Thursday, November 4, 2010

Bon Appetit!


My great-grandmother
Beulah Irene
kept chickens,
1 Rooster and some Hens
and on the day the meat ran low
She took Rooster's bride of the day
and then
grabbed Henny by the neck and swung
round and round until it was wrung
CHOP
then feathers pulled and yanked
into the pot that chicken sank
Bon Appetit!
she claimed that night
as Rooster stood upon a stump and sighed
looking in at the table trying not to cry
as He stared at a plate of that day's bride.






My great-grandma Beulah once told us stories of how good we have it. At 19, in the 1920's she married my great-grandfather and they raised chickens, killed chickens and ate chickens, made butter and bread and did what we would have to do if we didn't have the good-ol-grocery store. I am so thankful for the Grocery store. . .


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28 comments:

emily wierenga said...

LOL
wow. so creative and gruesome at the same time :) xo

vicki munn said...

hi alexis! o, this is funny! what a site...and the poor rooster too.

Paul C said...

Takes me back to my farm yard youth where I saw the brutal event several times. Well done.

Claudia said...

my uncle used to have hens as well..i never liked them that much (my first love were the cows..i tried to teach them to speak...without success...)
your poem is creative and..agh..the bride..even if i don't like hens...i mean...

Carrie Burtt said...

This is a wonderful and rough remembrance....i have the same memory with a lady that had a farm that kept me when i was a child....they only bought coffee sugar and flour at the store everything else they provided for themselves...it was quite an amazing thing....like you i am glad for the grocery store. :-)

Rene/ Not The Rockefellers said...

So no honeymoon?

Helen said...

My childhood memories mirror yours .... I am thankful to have them. All that chicken, butter, milk, cream, veggies, pork, etc.

Nicely written.

Barb said...

First of all - I LOVE the name Beulah Irene! The poem stirred a long-ago memory for me: I had an Easter chick that grew in a back yard pen to be a lovely white chicken. One Sunday, after chicken was served for dinner, I went outside to play. Chicky was gone - forever. I immediately had a bad stomach ache!

Southern Gal said...

We have similar stories in our family of grands, great-grands. Now my parents raise chickens. I'm waiting to see if they actually get around to killing some of them. Seeing as my mama has named them all, I highly doubt it.

christine said...

Very nicely written and the CHOP was so final.
Poor hen but tasty I am sure!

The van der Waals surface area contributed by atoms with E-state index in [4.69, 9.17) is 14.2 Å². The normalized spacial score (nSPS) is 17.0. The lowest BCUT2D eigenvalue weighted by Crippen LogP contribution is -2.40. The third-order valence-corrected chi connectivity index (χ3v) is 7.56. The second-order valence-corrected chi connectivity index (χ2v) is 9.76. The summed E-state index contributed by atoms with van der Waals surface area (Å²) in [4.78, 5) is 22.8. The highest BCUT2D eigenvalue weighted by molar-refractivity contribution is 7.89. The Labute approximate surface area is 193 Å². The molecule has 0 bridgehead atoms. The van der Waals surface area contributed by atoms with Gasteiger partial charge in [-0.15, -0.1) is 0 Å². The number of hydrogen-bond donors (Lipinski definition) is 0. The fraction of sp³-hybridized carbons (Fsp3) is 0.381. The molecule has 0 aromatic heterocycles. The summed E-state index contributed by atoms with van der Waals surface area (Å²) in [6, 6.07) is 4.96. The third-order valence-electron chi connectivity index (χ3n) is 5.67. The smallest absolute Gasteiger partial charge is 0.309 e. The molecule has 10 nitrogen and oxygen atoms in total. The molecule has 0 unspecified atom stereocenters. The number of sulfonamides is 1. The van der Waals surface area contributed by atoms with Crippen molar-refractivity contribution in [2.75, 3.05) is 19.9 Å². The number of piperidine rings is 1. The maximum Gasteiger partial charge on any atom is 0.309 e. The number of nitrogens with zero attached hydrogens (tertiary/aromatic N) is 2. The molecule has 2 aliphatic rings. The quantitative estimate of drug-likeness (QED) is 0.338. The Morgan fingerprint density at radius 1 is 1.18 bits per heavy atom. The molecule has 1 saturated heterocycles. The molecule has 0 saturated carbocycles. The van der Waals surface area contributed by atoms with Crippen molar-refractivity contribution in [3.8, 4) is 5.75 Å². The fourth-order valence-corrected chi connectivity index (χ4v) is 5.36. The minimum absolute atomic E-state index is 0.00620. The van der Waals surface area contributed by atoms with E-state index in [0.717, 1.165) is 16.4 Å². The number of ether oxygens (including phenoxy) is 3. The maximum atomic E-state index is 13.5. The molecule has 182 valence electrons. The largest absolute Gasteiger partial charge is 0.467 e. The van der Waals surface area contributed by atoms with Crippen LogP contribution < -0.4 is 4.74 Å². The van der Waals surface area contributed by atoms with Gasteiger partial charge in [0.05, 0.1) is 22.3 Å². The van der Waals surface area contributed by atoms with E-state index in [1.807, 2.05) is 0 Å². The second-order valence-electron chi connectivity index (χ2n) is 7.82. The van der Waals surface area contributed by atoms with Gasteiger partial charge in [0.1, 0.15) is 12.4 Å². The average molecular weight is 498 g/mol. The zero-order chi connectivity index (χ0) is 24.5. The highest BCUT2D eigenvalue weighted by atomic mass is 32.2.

Kristen Haskell said...

That was a great poem! I totally agree, I too am extremely thankful for grocery stores. I know I could handle kill my own dinner. I am too much of a whimp!

Kristen Haskell said...

I meant couldn't handle. My fingers can't keep up tonight!

Wanda..... said...

These times are better in many ways, but the nostalgic memories are wonderful. Your great grandmother, Beulah Irene's life sounds exactly like my g/m Myrtle Louise's life!

Nancy said...

I always love stories that preserve the past, that give us a glimpse of how different our grandparents' experiences in daily life were. Well written. I'm so glad her name was Beulah Irene. You just can't make up a name like that. Great seeing you here again.

Jodi said...

Alexis, a friend of mine tells a similar story. She watched her grandpa prepare a chicken. She said that's why she's a vegetarian. I raise chickens, but I eat them, too. :)

Myrna R. said...

I'm a vegetarian. As a child I did witness these killings, though I didn't realize their full impact 'til much later.

Really nice magpie.

Tumblewords: said...

So true. The good ol' days weren't that great in many ways, I think! Great piece.

B. Meandering said...

Just like Nancy, I like stories that preserve family history. I also like hearing the names of those older generations. Beulah Irene---you don't forget a woman with that name!
My grandmothers were Cora and Blanche. I always think of a coral island and blanching something in the first stages of cooking. They fit those images too.
Great story!

Brian Miller said...

aww...you make me feel sad for the poor groom...smiles.

Jingle said...

your tale hits home.
love it.
cheers,
xxx

signed...bkm said...

So many dead brides this week....chicken genocide this Magpie....now cooked into chicken pot pie....bkm

Rachna Chhabria said...

Aww...you make me feel sad for the poor chicken.

deb said...

love this,
I sort of vegetarian, but I get this. I wonder if it's less cruel than some of the places they raise in mass quantity.

Arslan said...

nice little piece....i liked it!

emily wierenga said...

thanks for your comment, beautiful alexis. love to you. xo

deb said...

hope you are having a joy filled thanksgiving

Connie Arnold said...

Great poem, Alexis! Reminds me of when I was a child, holding and petting a chicken then watching my aunt take it and wring it's neck. I couldn't eat that chicken, and like you, I'm thankful for grocery stores!

emily wierenga said...

i miss you!